The low cost village scheme has slowed traffic and restored the rural character. Simple and low cost methods include, planters, reduced white lines and built out kerbs. The scheme was completed with Department for Transport backing, adheres to guidance and features in the LTN 1/08.
For more info: See Blog Contact us for guidance on village taffic calming.
BETTER FOR LESS COST
Why do these drivers slow down and stop for pedestrians?
If you are not able to see the video clip of safe
pedestrian priority zones click here for link to Youtube.
The Swiss Encounter Zones are designed to be calm, friendly and have low traffic speeds. This enables pedestrians and traffic to safely share areas. Such areas have been successful in reducing accidents, increasing commerce and improving town centres.
Pedestrian Priority Zones could be designed safely for British streets, where traders need deliveries, transport modes meet and pedestrians have freedom of movement. Town centres can feel as safe as Home Zones while still functioning as a thriving civic hub.
Successful implementation of shared space or shared surfaces in towns requires many user needs to be considered and balanced. These considerations are fully explored on the Professional Certificate course: Design & Management of the Public Realm.
Guardrailings Assessment Method
There is no evidence that guardrailings serve any purpose (DfT), highway authorities may still be reluctant to remove them all. This handy tool provides a framework to priorities there removal and improve the public realm.
The Department for Transport is authorising a trial in the Royal Borough of Kensington & Chelsea, Mr Cameron’s home authority inWest London, in which a small plate saying “Except cyclists” will be attached to poles carrying no-entry signs.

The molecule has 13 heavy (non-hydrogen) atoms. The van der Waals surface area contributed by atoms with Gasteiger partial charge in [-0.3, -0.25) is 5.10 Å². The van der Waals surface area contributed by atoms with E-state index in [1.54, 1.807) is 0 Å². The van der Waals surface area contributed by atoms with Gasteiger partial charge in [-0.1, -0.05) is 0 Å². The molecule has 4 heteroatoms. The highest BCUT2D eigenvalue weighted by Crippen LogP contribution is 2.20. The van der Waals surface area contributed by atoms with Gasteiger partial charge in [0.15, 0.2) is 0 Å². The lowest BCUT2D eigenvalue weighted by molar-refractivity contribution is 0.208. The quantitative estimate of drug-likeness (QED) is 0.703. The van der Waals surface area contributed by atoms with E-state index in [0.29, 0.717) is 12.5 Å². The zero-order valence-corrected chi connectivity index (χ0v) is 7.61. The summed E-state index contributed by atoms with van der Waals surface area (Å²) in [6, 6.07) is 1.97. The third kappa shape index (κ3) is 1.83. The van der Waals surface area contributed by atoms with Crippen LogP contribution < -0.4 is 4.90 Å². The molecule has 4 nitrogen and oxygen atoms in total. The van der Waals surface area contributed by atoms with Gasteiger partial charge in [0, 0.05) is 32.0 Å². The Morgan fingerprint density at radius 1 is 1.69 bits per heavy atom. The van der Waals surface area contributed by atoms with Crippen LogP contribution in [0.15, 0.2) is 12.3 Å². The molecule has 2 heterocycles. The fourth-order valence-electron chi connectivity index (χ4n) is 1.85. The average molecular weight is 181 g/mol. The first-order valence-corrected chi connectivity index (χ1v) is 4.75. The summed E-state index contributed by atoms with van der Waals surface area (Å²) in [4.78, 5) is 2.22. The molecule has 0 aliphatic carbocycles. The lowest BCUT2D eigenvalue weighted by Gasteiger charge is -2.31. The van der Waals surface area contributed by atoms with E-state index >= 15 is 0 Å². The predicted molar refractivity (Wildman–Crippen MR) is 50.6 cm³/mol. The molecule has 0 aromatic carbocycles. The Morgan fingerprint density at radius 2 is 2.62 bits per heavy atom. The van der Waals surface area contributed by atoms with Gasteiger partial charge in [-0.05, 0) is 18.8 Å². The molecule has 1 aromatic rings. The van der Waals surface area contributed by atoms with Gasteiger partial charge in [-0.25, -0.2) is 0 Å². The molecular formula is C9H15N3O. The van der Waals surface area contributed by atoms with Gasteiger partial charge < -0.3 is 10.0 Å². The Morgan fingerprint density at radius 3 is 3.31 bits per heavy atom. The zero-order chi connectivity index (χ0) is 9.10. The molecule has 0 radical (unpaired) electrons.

Link to full article: The Times 17 Sept 2009
The radius of street corners should be appropriate for both large vehicles and pedestians.
It's official!! Guardrailings have no effect on safety
Griff Rhys Jones, speaking on his passion for streets.
Civic Society Initiative's event
to support local societies with
a unified voice. We are looking forward to working closely.
Character of Historic Towns Defy Visibility Splay Guidance
Tony Sharp, IHE Chairman gives his support to all those who wish to attend the course.
Tony Sharp Traffic Signals Engineer
South Gloucestershire CC
•Urban Engineering & Place making
•Learn direct from leading industry experts
•Multi-disiplinary case studies & workshop
•Accredited certificate from English Heritage & IHIE
• CPD for IHT & RTPI members
•Essential for all professionals who
influence the public realm
•Practical implementation techniques for cost effective public realm schemes
You will learn how successful public streets and spaces are designed using the latest place making techniques. The whole process, from accessing funding and initial briefing to construction, maintenance and whole life costing. Leading industry experts reveal essential concepts, tools and techniques for co-ordinated approach of the multi-disciplinary issues when achieving high quality public realm.
Individuals and the organisations they work for, will benefit from practical implementation techniques.
Cyclists like to take short cuts. Though we can’t support the idea that cyclists should go the wrong way up every one way street, there are many places where they could safely pass a No entry sign.
But there isn’t a simple sign to tell everyone where they can. The obvious traffic sign, No entry except for cycles, sign 616 with 954.4, is not lawful. The sign that is lawful, 619, the flying motorbike, is less obvious.